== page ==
Relief Society Lesson #1, “Living What We Believe”
Guest Post by Eve
Eve blogs at http://zelophehadsdaughters.com/
President Smith’s Creed
The beginning of the lesson describes George Albert Smith writing his own personal creed, which took the form of eleven resolutions to live his religion. You might begin or end this lesson by giving class members paper and pens and some time to privately sketch a personal creed or personal resolutions they want to live by. However, meaningful reflection takes time, so you may simply want to encourage class members to this at home as part of their private study and meditation. If you do give class members time to compose their own creeds or resolutions, you might also ask if anyone wants to share some of theirs—although of course you should be careful to respect privacy.
(1) What does it mean to live our religion? What is the difference between being members of the church with our names on the rolls and becoming the saints that President Smith describes? How can we become “doers of the word, and not hearers only,” as James puts it? (See James 1:22–25).
(2) A number of President Smith’s resolutions concern treating the poor, the sick and afflicted, and the “erring one” with compassion and mercy. The importance of treating the socially disadvantaged and oppressed with mercy and justice is a constant theme in all of our scriptures. (For some examples among many, see Proverbs 14:31, James 1:27, Mosiah 4:21–23, Alma 34:28, D&C 52:40). Why is the way we treat those who have less than we do such an important measure of our religious commitment—perhaps even the most important measure? How can we treat the needy and suffering with the compassion and generosity we would ask God to show us?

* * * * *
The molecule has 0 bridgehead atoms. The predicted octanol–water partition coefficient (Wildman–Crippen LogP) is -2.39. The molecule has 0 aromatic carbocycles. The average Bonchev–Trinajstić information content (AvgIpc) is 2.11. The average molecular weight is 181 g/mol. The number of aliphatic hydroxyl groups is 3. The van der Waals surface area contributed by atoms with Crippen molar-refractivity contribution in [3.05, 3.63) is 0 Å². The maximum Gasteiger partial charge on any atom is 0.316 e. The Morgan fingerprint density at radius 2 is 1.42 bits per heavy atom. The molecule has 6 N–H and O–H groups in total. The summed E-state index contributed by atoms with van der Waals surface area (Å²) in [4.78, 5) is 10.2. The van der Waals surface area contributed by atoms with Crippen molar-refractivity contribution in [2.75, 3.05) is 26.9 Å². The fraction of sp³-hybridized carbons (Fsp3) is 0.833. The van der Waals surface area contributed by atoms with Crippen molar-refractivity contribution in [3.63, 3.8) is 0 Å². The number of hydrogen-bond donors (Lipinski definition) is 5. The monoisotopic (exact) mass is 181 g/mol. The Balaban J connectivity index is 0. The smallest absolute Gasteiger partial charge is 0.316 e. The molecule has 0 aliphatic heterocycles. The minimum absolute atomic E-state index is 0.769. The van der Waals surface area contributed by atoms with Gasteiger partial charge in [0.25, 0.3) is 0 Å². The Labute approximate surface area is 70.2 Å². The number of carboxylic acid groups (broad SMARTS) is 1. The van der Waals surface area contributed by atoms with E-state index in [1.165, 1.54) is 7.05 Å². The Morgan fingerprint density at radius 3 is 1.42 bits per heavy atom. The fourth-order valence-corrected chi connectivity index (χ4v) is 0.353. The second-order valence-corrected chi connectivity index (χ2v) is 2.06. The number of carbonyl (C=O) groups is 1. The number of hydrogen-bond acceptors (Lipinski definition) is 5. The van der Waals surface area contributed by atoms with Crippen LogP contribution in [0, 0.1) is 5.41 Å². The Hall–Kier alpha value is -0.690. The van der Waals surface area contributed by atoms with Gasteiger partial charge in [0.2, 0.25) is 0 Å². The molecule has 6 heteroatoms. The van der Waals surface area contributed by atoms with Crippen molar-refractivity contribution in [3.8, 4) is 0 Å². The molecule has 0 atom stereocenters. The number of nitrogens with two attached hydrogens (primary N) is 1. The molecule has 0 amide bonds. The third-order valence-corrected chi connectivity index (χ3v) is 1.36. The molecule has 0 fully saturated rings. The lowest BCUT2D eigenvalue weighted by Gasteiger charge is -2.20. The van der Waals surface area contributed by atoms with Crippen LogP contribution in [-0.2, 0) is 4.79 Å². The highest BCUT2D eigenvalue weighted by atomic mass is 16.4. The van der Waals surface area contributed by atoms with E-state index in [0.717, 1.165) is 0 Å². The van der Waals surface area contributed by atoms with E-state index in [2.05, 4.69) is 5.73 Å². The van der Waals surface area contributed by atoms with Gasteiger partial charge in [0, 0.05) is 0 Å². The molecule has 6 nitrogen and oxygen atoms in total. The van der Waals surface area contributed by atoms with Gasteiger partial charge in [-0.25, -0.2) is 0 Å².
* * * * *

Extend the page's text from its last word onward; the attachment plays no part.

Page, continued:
(3) Another of President Smith’s resolutions was to “avoid the publicity of high positions and discourage the flattery of thoughtless friends.” What are the dangers of public position and flattery? How can praise turn our heads and corrupt us with pride? How can we cultivate and maintain a genuine humility (not mere self-deprecation) whatever our social or church position? (See Helaman 3:35).
(4) Two others of President Smith’s resolutions concern forgiveness and reconciliation: “I would not knowingly wound the feelings of any, not even one who may have wronged me, but would seek to do him good and make him my friend” and “I would not be an enemy to any living soul.” How can we have the divine insight, strength, and kindness to return good for evil, as the Sermon on the Mount teaches us to do to become like God? (See Matthew 5:44–45). How can we cultivate the spirit of compassion and reconciliation to overcome resentment and bitterness? Why is the capacity to forgive such an important part of becoming a saint? What has helped you cultivate forgiveness?
(5) Another of President Smith’s resolutions deals with envy: “I would overcome the tendency to selfishness and jealousy and rejoice in the successes of all the children of my Heavenly Father.” Why is envy so corrosive to our happiness and so dangerous to our relationships with others? What have you found helpful in overcoming feelings of envy or jealousy of others’ successes? (See Alma 5:29).
(6) Two of President Smith’s resolutions concern the way we should teach the gospel: “I would seek out the erring one and try to win him back to a righteous and a happy life” and “I would not seek to force people to live up to my ideals but rather love them into doing the thing that is right.” How can we teach others the gospel with love and without force? How can we be kind, patient, humble, and respectful in the ways we teach our children and talk about our beliefs with our friends and associates?
(7) President Smith’s creed doesn’t concern those aspects of our devotional life that are public and relatively easy to measure, such as payment of tithing and church attendance, but those aspects that are private, finally known only to ourselves and to God, and difficult to measure. Why are these private aspects of our character and our lives—our charity, forgiveness, humility, and compassion—the true measure of our conversion? How do these virtues relate to and express our integrity as Saints in President Smith’s sense?
(8) Much of the lesson concerns the dangers of complacency and self-righteousness, of thinking that membership in the church is enough to save us. What are some practical, daily ways we can take the time to increase our understanding of the gospel and our faithfulness in living it?